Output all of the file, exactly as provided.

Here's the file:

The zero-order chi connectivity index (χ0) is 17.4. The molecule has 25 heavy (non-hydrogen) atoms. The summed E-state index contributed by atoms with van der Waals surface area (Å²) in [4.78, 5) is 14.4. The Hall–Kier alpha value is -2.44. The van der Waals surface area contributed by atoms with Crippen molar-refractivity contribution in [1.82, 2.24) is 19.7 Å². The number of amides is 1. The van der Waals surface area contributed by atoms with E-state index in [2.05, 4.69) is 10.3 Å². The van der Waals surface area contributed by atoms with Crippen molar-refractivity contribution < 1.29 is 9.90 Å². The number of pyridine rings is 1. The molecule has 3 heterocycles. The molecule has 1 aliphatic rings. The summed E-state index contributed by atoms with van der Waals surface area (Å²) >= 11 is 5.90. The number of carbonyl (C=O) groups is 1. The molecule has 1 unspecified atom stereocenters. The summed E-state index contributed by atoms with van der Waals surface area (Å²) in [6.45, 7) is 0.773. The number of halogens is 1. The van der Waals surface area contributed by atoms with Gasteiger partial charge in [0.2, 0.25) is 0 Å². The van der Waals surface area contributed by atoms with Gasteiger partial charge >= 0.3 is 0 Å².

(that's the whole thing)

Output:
The zero-order chi connectivity index (χ0) is 17.4. The molecule has 25 heavy (non-hydrogen) atoms. The summed E-state index contributed by atoms with van der Waals surface area (Å²) in [4.78, 5) is 14.4. The Hall–Kier alpha value is -2.44. The van der Waals surface area contributed by atoms with Crippen molar-refractivity contribution in [1.82, 2.24) is 19.7 Å². The number of amides is 1. The van der Waals surface area contributed by atoms with E-state index in [2.05, 4.69) is 10.3 Å². The van der Waals surface area contributed by atoms with Crippen molar-refractivity contribution < 1.29 is 9.90 Å². The number of pyridine rings is 1. The molecule has 3 heterocycles. The molecule has 1 aliphatic rings. The summed E-state index contributed by atoms with van der Waals surface area (Å²) >= 11 is 5.90. The number of carbonyl (C=O) groups is 1. The molecule has 1 unspecified atom stereocenters. The summed E-state index contributed by atoms with van der Waals surface area (Å²) in [6.45, 7) is 0.773. The number of halogens is 1. The van der Waals surface area contributed by atoms with Gasteiger partial charge in [0.2, 0.25) is 0 Å². The van der Waals surface area contributed by atoms with Gasteiger partial charge >= 0.3 is 0 Å².